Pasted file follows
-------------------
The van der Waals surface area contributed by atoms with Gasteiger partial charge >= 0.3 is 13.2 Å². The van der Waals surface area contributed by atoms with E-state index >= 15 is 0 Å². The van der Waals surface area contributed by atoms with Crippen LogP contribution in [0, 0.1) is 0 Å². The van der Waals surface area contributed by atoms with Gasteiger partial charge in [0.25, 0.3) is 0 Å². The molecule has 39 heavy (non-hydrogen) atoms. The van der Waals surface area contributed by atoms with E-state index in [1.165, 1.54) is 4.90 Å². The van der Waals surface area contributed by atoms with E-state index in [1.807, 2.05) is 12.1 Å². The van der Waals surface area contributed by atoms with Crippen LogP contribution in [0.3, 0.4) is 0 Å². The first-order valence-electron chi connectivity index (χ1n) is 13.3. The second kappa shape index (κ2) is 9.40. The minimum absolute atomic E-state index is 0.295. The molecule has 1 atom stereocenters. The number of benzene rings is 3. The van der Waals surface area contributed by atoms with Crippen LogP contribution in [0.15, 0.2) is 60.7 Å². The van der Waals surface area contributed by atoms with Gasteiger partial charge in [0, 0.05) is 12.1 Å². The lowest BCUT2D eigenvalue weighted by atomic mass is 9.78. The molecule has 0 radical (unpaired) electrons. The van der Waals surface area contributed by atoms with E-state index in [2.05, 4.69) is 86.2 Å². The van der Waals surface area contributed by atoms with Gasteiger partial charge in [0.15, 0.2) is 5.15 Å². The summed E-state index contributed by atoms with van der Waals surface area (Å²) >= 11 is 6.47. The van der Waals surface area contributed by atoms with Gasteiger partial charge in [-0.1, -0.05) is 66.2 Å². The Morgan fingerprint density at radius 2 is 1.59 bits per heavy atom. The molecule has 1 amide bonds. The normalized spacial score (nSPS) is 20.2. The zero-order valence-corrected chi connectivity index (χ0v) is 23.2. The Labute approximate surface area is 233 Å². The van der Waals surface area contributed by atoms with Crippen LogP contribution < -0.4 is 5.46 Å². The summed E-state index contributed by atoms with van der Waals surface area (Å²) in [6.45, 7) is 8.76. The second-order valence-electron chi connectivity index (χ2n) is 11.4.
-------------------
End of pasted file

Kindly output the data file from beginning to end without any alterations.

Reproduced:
The van der Waals surface area contributed by atoms with Gasteiger partial charge >= 0.3 is 13.2 Å². The van der Waals surface area contributed by atoms with E-state index >= 15 is 0 Å². The van der Waals surface area contributed by atoms with Crippen LogP contribution in [0, 0.1) is 0 Å². The van der Waals surface area contributed by atoms with Gasteiger partial charge in [0.25, 0.3) is 0 Å². The molecule has 39 heavy (non-hydrogen) atoms. The van der Waals surface area contributed by atoms with E-state index in [1.165, 1.54) is 4.90 Å². The van der Waals surface area contributed by atoms with E-state index in [1.807, 2.05) is 12.1 Å². The van der Waals surface area contributed by atoms with Crippen LogP contribution in [0.3, 0.4) is 0 Å². The first-order valence-electron chi connectivity index (χ1n) is 13.3. The second kappa shape index (κ2) is 9.40. The minimum absolute atomic E-state index is 0.295. The molecule has 1 atom stereocenters. The number of benzene rings is 3. The van der Waals surface area contributed by atoms with Crippen LogP contribution in [0.15, 0.2) is 60.7 Å². The van der Waals surface area contributed by atoms with Gasteiger partial charge in [0, 0.05) is 12.1 Å². The lowest BCUT2D eigenvalue weighted by atomic mass is 9.78. The molecule has 0 radical (unpaired) electrons. The van der Waals surface area contributed by atoms with E-state index in [2.05, 4.69) is 86.2 Å². The van der Waals surface area contributed by atoms with Gasteiger partial charge in [0.15, 0.2) is 5.15 Å². The summed E-state index contributed by atoms with van der Waals surface area (Å²) >= 11 is 6.47. The van der Waals surface area contributed by atoms with Gasteiger partial charge in [-0.1, -0.05) is 66.2 Å². The Morgan fingerprint density at radius 2 is 1.59 bits per heavy atom. The molecule has 1 amide bonds. The normalized spacial score (nSPS) is 20.2. The zero-order valence-corrected chi connectivity index (χ0v) is 23.2. The Labute approximate surface area is 233 Å². The van der Waals surface area contributed by atoms with Crippen LogP contribution < -0.4 is 5.46 Å². The summed E-state index contributed by atoms with van der Waals surface area (Å²) in [6.45, 7) is 8.76. The second-order valence-electron chi connectivity index (χ2n) is 11.4.